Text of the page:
Myanmar Coup: Second Charge Against Aung San Suu Kyi

The NLD party leader was detained by the military in February, has already been charged for illegally smuggling radio sets into the country.

Aung San Suu Kyi
RANGOON, Burma (November 14, 2014) President Barack Obama greets Chairperson of the National League ...

Myanmar’s military has charged Aung San Suu Kyi with a second charge under the country’s national disaster law. The move to charge the nation’s elected leader has attracted criticism from the United Kingdom and the United States.

The NLD party leader was detained by the military in February, has already been charged for illegally smuggling radio sets into the country. In response, Ned Price, the spokesperson of the State Department, told the news reporters that Washington was “disturbed” by the new charges. He further said that Biden had already said stated that the army’s seizure of power is an assault on the country’s democracy.


On the other hand, the British Foreign Secretary Dominic Raab also called for an immediate release of Suu Kyi and condemned the charges as well as described them as politically motivated. Meanwhile, despite the heavy police and military presence, protestors once again took to the streets, demanding the general to step down and release Suu Kyi.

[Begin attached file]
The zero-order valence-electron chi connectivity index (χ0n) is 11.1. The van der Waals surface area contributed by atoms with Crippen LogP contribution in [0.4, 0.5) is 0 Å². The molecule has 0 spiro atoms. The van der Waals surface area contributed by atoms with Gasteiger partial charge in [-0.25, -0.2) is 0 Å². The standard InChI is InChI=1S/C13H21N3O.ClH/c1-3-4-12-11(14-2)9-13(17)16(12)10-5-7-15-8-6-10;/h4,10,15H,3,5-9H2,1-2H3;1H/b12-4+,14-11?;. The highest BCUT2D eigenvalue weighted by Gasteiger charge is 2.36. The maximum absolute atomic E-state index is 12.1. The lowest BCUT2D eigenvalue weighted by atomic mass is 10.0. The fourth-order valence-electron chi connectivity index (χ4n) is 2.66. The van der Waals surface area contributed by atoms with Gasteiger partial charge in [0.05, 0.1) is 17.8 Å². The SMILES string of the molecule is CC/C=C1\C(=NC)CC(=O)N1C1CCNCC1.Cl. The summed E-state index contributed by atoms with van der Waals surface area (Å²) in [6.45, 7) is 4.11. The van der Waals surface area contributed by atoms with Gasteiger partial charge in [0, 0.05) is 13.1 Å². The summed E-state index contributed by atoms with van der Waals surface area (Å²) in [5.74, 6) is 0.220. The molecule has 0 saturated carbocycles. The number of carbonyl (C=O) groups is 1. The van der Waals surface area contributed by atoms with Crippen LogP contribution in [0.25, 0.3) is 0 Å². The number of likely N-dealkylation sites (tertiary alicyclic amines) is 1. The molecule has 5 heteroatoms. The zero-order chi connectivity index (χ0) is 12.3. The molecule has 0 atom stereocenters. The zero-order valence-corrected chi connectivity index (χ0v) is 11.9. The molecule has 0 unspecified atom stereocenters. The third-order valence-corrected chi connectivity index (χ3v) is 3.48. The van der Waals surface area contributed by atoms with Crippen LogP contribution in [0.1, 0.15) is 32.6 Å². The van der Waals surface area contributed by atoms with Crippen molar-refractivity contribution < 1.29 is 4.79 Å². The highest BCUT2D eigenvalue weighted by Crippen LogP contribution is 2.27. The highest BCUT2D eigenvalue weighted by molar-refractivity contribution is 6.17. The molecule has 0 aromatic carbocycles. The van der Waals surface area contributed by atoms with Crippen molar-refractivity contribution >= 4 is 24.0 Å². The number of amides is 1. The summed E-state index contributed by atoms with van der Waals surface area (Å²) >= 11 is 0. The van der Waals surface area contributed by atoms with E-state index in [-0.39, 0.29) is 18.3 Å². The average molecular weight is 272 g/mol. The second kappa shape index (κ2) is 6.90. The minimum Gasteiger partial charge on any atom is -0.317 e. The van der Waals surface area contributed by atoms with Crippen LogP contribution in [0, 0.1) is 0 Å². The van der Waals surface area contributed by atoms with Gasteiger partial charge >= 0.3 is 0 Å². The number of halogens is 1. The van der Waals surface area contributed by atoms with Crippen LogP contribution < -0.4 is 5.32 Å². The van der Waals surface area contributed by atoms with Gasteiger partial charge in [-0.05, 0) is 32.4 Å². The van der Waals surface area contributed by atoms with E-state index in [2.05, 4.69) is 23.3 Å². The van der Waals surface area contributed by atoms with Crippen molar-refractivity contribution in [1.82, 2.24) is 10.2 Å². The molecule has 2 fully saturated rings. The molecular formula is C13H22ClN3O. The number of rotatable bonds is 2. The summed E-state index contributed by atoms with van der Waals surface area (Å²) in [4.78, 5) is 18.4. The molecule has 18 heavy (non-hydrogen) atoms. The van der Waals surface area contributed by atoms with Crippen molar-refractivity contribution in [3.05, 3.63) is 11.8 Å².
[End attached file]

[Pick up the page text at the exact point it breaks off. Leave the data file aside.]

Besides, the United Nations envoy warned the military regime of severe consequences if the force was used against demonstrators. It said in a press conference that was boycotted by the media reporters, the military announced a year-long state of emergency. It further repeated their earlier promise to hold an election and a transfer of power and denied the detention of Suu Kyi and other NLD leaders.

The coup unfolded following November’s general elections, in which the NLD secured a whopping majority. However, the army rejected the results and accused Suu Kyi’s party of widespread election fraud. Since 2011, the country was ruled by a powerful military followed by a democratic transition and a series of reforms. Under Burma’s constitution that was drafted back in 2008, a quarter of seats in the parliament are reserved for military leaders.

Since February 1, thousands of people have been taking part in the protests, which the experts dub as the biggest in more than a decade. Moreover, several protestors and other elected leaders have also been taken into custody by the incumbent regime.

About News Team

Hi, I'm Alex Perez, an experienced writer with a focus on lifestyle and culture news. From food and fashion to travel and entertainment, I love exploring the latest trends and sharing my insights with readers. I also have a strong interest in world news and business, and enjoy covering breaking stories and events.

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